How to keep your code loosely coupled

I currently have code for a infrared sensor board.
I need a delay between sensor powering on and taking the sample.

When I do:

sensor = sensor_read();

My code is depending on FreeRTOS.
But functions like _delay_ms(200) block the OS for 200ms.

Sure you can solve this with all kinds of precompile if statements, but isn’t there a nicer way to make it loose coupled?

I do not understand the question. The very idea of vTaskDelay() IS to prevent the CPU from wasting CPU cycler on a wait and allow concurrent uses of the CPU by other tasks. If you do not want to depend on FreeRTOS (meaning pobably that you don’t want an RTOS under your code at all), there would be no other choice but to busy wait?

Normally this would be handed by some sort of abstration, eg


or a functional abstraction with different platform independent delay implementations.

Or are you looking for something completly different?

Sorry if my question wasn’t clear.

A lot of my low level driver code are just basic sensor control. (IO, I2C, etc)
When I use FreeRTOS functions in them I can not share my code to other developers that are not using FreeRTOS in their projects.

I normally solve all this with many precompile condition checks like you mentioned:

But somehow I think there should be a nicer way to do this?

Again, you could use platform specific functional or syntactic abstractions.

Syntactic would be

#define PLATFORMDELAY(x) vTaskDelay(x) // FreeRTOS platform
#define PLATFORMDELAY(x) BusyWait(x) // barebones platform


Define “nicer” so we know what exactly your reservations are about either solution…

A nice way for us would be some form of auto detect.
So driver code is implemented in a project and the driver auto detect that the project has or has not FreeRTOS implemented.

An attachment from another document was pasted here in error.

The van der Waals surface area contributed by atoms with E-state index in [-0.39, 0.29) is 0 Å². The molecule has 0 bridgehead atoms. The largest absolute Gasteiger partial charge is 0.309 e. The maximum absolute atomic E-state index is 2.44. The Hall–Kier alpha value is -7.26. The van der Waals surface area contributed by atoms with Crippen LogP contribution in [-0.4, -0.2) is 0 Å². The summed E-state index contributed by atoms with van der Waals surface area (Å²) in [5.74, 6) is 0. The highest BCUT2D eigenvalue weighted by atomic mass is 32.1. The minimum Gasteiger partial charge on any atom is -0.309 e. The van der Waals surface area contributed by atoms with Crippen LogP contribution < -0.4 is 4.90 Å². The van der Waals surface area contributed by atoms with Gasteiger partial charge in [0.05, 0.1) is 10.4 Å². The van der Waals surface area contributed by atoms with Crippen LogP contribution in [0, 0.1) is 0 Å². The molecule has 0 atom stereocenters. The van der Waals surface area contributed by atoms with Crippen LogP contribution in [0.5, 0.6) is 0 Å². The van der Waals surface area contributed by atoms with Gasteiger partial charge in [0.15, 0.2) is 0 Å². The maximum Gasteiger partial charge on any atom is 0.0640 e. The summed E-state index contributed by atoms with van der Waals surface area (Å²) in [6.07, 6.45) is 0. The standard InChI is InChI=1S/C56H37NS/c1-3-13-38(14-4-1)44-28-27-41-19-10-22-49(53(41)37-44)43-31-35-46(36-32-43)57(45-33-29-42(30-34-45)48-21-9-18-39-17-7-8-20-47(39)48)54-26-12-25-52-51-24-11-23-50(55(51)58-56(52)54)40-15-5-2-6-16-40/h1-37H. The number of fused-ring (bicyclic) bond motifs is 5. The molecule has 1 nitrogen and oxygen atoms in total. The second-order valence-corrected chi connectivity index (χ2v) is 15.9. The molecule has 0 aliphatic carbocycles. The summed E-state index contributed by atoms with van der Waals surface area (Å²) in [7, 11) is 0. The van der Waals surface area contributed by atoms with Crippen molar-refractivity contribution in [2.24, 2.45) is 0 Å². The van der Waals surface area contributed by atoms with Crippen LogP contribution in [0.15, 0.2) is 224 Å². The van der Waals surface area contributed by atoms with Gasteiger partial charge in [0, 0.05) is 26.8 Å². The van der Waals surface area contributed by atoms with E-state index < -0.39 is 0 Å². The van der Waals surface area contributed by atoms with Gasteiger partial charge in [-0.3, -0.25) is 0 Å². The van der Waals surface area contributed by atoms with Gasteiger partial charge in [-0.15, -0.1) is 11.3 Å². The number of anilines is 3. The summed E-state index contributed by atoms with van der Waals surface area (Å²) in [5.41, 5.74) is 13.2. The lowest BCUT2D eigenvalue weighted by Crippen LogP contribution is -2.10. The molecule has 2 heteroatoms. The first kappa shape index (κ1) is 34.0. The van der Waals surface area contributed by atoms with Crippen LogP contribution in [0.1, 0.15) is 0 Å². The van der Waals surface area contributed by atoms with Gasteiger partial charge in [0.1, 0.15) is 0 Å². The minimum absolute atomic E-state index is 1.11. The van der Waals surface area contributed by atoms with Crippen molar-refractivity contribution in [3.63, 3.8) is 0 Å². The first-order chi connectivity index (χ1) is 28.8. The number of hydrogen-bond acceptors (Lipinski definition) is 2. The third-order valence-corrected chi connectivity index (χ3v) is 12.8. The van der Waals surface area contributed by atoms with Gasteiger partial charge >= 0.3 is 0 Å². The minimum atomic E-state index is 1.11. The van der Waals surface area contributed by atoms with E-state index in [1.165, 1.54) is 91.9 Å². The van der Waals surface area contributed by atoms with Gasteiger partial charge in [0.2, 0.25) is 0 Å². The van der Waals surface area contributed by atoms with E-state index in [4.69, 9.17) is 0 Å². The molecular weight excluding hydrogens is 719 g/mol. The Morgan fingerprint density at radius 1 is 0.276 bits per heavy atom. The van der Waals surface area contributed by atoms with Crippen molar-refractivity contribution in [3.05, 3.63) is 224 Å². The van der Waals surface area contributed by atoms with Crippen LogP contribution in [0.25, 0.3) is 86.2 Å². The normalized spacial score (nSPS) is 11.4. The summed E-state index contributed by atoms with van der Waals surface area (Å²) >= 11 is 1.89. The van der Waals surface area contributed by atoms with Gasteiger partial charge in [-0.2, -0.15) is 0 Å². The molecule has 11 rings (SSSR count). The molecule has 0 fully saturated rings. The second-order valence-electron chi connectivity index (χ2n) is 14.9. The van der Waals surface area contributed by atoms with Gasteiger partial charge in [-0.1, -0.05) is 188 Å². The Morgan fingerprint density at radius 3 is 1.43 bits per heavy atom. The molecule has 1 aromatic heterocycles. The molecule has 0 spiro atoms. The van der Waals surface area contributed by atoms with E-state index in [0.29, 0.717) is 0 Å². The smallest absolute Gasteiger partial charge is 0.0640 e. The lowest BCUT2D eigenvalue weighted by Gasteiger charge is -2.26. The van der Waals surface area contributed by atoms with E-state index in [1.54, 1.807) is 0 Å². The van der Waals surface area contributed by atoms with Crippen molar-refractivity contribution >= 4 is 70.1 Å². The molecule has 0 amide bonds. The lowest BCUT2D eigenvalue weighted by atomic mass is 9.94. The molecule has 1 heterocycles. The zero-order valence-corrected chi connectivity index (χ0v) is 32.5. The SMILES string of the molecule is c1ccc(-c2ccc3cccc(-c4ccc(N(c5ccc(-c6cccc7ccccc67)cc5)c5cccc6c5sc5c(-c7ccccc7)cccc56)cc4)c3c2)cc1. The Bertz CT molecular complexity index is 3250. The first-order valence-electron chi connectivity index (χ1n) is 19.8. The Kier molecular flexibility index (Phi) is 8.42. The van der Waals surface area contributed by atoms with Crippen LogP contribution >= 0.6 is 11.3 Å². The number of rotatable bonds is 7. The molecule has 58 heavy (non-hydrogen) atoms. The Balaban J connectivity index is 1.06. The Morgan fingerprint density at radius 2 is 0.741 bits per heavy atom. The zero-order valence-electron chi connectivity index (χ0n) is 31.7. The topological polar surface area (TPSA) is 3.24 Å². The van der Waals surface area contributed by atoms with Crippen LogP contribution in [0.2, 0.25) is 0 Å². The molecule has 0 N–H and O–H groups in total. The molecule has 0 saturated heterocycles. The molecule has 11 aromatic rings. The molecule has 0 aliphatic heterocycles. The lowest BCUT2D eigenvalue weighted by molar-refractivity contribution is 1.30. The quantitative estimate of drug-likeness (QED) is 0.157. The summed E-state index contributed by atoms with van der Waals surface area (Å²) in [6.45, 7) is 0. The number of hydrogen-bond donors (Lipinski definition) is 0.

That way we can say that the driver supports FreeRTOS without asking the developer to set defines in a header file.

Ok, now we are talking taste… I personally would NOT call that “nicer,” mostly because it requires additipnal cycles at runtime for a repetitive test. Also, each additional code automatically incurs more potential bugs, and with every new platform supported, more checks have to be made, bearing among other things the risk that checks that previously worked now fail.

These discussions have been around as long as there has been computing. There are arguments pro and against each approach. I don’t believe that’ll ever be settled for good.

Why not using the std/default FreeRTOS defines from FreeRTOS.h to auto-detect during compile time e.g. similar to this ?
FreeRTOS.h IS always included when using FreeRTOS.

#ifndef INCLUDE_vTaskDelay

either defining a PLATFORMDELAY macro as proposed by @RAc or implementing an (OS) platform abstraction our_delay() function.

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Actually, one “reasonably modular” way out would be to use something like an “OS driver,” ie a function pointer table that is being filled at startup up time with platform specific callbacks. A delay fn could then for example be realized by something like this:


but I hate to tell you that this will not make your life easier. As a teaser consider this scenario: On all RTOS, you will need some kind of conversion from “absolute times” (ms) to timer ticks depending on the timer granularity.

On most RTOSs it also holds true that delaying for one tick in practice means delaying by AT MOST the ms configured to make up one tick (because the wait may be scheduled in the middle of a time slice). Thus, delaying something that requires a “hard wait” on the hardware level may fail. I’ve been there many times.

But that means that your function pointer callback for delay can not point to the “pure delay” fn but one that rounds to at least two timer ticks. Yet this can lead to unwanted behavior in many other situations. Thus you would need at least two delay callbacks: One with a minimum requirement and one without one. Yet this would be an overkill on those platforms that do support fine granularity delays - just for the sake of code recyclability with other platforms.

It’s the typical engineering question - choose which death to die from, plague or cholera.

Thanks, I think I go with this one for now.